However, it should be noted that a card or sign can only do so much. “Self-advocacy is huge,” Michael Negrete, an iBOT® user, said. “At every opportunity, convey to as many people as you can about your specific needs and how to properly handle your equipment.”
Speaking with the airline team in person is always a good idea and allows you to have greater control over the transportation process. Once at your gate, ask the agent if you can speak with the ground crew/ramp personnel. It is helpful to have an in-person conversation about your needs and the importance of your wheelchair, especially if there are language barriers. You can communicate to them what needs to be done to load the device safely, and identify all lift points, on and off switches, and how to stow it.
Take everything off your wheelchair that you can and take it with you on the plane. For example, remove the cushion, user controller, and other elements, if you need to. The fewer items which the airline has the opportunity to damage, the better.
On the Plane
Under the ACAA, you have the right to board the plane first. Boarding first ensures that you are safe from being accidentally bumped or hit by elbows and legs in the aisle, and to ensure enough time, dignity and privacy when transferring to your seat.
Before transferring to your seat, clearly communicate with the aircraft team your needs and expectations for how you’d like to be moved. Keep in mind that many of these aircraft employees are not always adequately trained to transfer people, because of high turnover rates. This could result in injury or even death. This is why we stress the importance of clear and intentional communication.
Next, inform the flight attendants that you are unable to get up or move. If you are uncomfortable with moving, consider taking a window seat; if you’d like easier access to the restroom, consider an aisle seat. The flight attendants are required and trained to provide assistance to the restroom.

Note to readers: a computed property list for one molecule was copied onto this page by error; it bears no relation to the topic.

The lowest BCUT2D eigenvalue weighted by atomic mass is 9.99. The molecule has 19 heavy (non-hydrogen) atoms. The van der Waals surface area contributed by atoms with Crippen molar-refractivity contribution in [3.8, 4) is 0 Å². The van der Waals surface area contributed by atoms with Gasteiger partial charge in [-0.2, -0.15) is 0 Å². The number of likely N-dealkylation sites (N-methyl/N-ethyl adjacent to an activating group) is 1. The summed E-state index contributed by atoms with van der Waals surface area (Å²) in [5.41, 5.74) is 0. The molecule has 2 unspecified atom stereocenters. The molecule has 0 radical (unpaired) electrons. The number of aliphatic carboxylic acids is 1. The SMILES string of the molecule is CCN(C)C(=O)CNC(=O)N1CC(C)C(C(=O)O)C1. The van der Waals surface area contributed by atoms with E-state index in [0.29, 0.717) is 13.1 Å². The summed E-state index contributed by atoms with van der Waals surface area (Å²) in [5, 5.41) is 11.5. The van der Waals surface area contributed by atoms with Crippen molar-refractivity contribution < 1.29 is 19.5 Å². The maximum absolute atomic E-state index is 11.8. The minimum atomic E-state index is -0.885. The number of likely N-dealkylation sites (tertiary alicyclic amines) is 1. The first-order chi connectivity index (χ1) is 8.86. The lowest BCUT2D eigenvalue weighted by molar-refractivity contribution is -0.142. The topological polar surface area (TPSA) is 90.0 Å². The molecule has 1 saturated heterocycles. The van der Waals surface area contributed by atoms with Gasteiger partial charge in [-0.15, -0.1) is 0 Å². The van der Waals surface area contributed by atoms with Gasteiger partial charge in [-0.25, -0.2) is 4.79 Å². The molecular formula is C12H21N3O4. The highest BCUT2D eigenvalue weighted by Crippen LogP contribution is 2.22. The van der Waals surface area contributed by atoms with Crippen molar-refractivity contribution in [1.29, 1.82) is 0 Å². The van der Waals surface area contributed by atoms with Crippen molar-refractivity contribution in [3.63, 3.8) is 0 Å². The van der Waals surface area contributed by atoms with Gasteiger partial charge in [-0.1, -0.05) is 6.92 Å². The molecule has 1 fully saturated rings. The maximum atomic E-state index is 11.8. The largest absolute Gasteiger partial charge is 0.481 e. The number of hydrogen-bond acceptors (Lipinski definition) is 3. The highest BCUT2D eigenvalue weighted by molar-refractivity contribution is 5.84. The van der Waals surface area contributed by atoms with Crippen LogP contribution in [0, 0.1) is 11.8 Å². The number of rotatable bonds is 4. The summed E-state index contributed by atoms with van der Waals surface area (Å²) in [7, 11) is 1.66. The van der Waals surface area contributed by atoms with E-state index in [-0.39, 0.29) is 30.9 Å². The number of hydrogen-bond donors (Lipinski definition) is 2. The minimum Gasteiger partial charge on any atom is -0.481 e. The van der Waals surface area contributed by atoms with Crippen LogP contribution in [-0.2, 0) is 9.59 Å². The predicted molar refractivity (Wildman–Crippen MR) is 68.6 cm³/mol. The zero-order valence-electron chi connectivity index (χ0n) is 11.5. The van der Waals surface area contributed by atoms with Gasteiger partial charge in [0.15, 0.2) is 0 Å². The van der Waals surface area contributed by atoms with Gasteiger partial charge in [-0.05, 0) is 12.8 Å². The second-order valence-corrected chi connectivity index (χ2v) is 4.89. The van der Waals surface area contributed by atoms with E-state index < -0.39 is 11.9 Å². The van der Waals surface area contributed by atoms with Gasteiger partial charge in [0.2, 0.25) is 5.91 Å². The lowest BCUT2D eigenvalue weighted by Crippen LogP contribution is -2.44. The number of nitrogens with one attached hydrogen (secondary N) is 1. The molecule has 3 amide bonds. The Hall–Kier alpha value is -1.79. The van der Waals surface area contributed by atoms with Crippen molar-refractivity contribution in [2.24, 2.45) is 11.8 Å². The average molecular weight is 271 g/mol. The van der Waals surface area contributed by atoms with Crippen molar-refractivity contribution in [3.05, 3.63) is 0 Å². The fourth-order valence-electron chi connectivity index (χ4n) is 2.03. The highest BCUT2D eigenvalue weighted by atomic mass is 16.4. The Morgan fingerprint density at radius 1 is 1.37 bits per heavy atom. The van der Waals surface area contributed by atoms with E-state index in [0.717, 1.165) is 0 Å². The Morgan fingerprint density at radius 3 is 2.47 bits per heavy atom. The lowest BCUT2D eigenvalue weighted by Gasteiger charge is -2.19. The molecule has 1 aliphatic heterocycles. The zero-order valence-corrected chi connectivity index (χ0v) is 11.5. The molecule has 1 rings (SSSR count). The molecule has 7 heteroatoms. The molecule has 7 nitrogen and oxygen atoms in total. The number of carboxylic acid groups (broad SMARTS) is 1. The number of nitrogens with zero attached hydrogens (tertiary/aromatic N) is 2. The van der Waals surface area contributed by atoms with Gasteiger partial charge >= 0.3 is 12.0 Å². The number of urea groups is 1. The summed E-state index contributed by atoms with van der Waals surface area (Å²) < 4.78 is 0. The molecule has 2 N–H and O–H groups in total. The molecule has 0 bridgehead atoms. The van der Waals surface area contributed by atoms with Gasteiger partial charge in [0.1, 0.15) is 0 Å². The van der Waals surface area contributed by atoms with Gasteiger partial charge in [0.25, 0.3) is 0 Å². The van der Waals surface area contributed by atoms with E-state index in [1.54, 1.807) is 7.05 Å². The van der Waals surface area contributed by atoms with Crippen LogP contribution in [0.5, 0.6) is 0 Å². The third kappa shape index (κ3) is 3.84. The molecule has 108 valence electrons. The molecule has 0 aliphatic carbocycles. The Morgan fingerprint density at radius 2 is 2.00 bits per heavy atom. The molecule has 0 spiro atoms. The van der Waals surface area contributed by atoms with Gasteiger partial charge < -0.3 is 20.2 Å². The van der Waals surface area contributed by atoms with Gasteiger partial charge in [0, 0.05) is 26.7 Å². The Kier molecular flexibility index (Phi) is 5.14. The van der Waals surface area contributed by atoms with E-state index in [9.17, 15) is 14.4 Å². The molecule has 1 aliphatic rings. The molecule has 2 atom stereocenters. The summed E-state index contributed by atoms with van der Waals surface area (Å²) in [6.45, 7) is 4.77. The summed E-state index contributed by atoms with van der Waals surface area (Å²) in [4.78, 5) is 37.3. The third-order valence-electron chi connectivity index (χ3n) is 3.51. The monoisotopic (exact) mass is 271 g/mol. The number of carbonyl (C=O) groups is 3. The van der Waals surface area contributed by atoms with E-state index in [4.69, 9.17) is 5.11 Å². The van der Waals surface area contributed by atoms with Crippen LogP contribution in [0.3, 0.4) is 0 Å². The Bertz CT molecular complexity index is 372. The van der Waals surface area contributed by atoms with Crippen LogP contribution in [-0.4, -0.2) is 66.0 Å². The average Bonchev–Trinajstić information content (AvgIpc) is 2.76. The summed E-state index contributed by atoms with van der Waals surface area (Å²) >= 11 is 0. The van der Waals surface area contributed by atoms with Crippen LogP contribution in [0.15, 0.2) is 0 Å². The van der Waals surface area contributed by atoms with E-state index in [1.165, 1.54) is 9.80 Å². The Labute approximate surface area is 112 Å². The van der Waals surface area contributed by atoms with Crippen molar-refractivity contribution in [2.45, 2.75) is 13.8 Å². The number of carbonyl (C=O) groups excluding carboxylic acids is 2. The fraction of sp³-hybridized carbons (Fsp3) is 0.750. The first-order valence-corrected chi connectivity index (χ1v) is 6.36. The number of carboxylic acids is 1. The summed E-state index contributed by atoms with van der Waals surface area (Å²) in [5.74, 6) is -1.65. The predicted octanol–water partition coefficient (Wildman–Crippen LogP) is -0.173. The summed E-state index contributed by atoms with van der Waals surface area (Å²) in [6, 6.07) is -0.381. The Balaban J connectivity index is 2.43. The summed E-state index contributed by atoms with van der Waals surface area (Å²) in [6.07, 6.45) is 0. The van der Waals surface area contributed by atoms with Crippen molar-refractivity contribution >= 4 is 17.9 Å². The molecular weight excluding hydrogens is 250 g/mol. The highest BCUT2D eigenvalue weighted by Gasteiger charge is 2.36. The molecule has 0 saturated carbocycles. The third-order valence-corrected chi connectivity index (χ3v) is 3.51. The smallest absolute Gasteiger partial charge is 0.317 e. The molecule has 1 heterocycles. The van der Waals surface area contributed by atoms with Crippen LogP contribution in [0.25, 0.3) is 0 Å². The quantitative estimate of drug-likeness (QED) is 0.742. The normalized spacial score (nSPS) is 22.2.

Arriving at Your Destination
Do not exit the aircraft until it is confirmed by a flight attendant or aircraft employee that your mobility device has arrived with the plane and is waiting for you at the gate. Airlines are required to allow you to stay on the aircraft.
By exiting the plane, you are relinquishing any leverage you have over the airline company to ensure your device has arrived safely.
If you experience discrimination or if your wheelchair is damaged or lost – speak up. File a complaint with the Department of Transportation and report the incident. Every airline has a Complaint Resolution Officer (CRO). This is the person you should ask to immediately speak to in the event of any equipment damage, loss, or personal injury.
You can also share your story online and on social media. Connect with others who have experienced the same situations as you. Advocate for better accessibility and safety for all people with disabilities.
Although traveling as a wheelchair user can be daunting, practice and experimentation can help. Ask others with disabilities how they travel and prioritize their safety and wellbeing.
Curious about how the iBOT® travels? The iBOT® has features that make it more travel-friendly, such as an easily identifiable freewheel lever, tie down marks, and a removable user controller. At approximately 270 pounds, the iBOT® is also a much lighter power chair than most models on the market. We can’t wait to see the places you will REACH. CLIMB. GO!
If you are interested in taking a test drive of the iBOT®, contact Mobius Mobility today: email@example.com, or 833-346-4268.